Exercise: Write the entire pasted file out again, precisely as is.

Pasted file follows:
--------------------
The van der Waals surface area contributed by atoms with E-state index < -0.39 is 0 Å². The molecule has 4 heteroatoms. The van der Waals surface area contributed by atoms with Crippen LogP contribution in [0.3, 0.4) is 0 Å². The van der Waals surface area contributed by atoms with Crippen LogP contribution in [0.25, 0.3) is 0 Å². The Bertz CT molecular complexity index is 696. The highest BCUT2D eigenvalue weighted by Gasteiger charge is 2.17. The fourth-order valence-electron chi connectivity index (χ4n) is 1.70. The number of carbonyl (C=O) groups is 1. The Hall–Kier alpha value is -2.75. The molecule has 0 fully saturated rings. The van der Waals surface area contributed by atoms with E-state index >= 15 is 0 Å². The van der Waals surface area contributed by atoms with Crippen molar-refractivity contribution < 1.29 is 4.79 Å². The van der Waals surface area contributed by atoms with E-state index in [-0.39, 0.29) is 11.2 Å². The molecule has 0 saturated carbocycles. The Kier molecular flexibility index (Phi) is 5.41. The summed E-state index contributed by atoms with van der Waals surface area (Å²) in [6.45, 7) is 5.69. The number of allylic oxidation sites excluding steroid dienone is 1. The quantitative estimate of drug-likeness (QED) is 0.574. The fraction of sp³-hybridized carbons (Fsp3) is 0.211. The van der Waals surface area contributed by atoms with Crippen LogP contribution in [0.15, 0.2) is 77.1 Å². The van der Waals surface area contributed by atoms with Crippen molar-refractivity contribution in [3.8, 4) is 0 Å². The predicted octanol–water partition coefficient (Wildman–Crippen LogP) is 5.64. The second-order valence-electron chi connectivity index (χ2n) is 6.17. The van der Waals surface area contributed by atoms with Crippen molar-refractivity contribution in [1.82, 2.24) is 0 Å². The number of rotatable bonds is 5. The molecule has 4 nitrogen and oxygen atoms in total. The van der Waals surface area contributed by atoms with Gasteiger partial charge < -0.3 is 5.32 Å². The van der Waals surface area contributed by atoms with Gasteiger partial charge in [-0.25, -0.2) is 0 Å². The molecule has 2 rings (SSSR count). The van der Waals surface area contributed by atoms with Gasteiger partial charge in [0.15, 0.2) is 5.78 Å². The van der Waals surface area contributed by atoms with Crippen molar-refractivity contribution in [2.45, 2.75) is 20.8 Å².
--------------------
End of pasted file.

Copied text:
The van der Waals surface area contributed by atoms with E-state index < -0.39 is 0 Å². The molecule has 4 heteroatoms. The van der Waals surface area contributed by atoms with Crippen LogP contribution in [0.3, 0.4) is 0 Å². The van der Waals surface area contributed by atoms with Crippen LogP contribution in [0.25, 0.3) is 0 Å². The Bertz CT molecular complexity index is 696. The highest BCUT2D eigenvalue weighted by Gasteiger charge is 2.17. The fourth-order valence-electron chi connectivity index (χ4n) is 1.70. The number of carbonyl (C=O) groups is 1. The Hall–Kier alpha value is -2.75. The molecule has 0 fully saturated rings. The van der Waals surface area contributed by atoms with E-state index >= 15 is 0 Å². The van der Waals surface area contributed by atoms with Crippen molar-refractivity contribution < 1.29 is 4.79 Å². The van der Waals surface area contributed by atoms with E-state index in [-0.39, 0.29) is 11.2 Å². The molecule has 0 saturated carbocycles. The Kier molecular flexibility index (Phi) is 5.41. The summed E-state index contributed by atoms with van der Waals surface area (Å²) in [6.45, 7) is 5.69. The number of allylic oxidation sites excluding steroid dienone is 1. The quantitative estimate of drug-likeness (QED) is 0.574. The fraction of sp³-hybridized carbons (Fsp3) is 0.211. The van der Waals surface area contributed by atoms with Crippen LogP contribution in [0.15, 0.2) is 77.1 Å². The van der Waals surface area contributed by atoms with Crippen molar-refractivity contribution in [3.8, 4) is 0 Å². The predicted octanol–water partition coefficient (Wildman–Crippen LogP) is 5.64. The second-order valence-electron chi connectivity index (χ2n) is 6.17. The van der Waals surface area contributed by atoms with Crippen molar-refractivity contribution in [1.82, 2.24) is 0 Å². The number of rotatable bonds is 5. The molecule has 4 nitrogen and oxygen atoms in total. The van der Waals surface area contributed by atoms with Gasteiger partial charge < -0.3 is 5.32 Å². The van der Waals surface area contributed by atoms with Gasteiger partial charge in [-0.25, -0.2) is 0 Å². The molecule has 2 rings (SSSR count). The van der Waals surface area contributed by atoms with Gasteiger partial charge in [0.15, 0.2) is 5.78 Å². The van der Waals surface area contributed by atoms with Crippen molar-refractivity contribution in [2.45, 2.75) is 20.8 Å².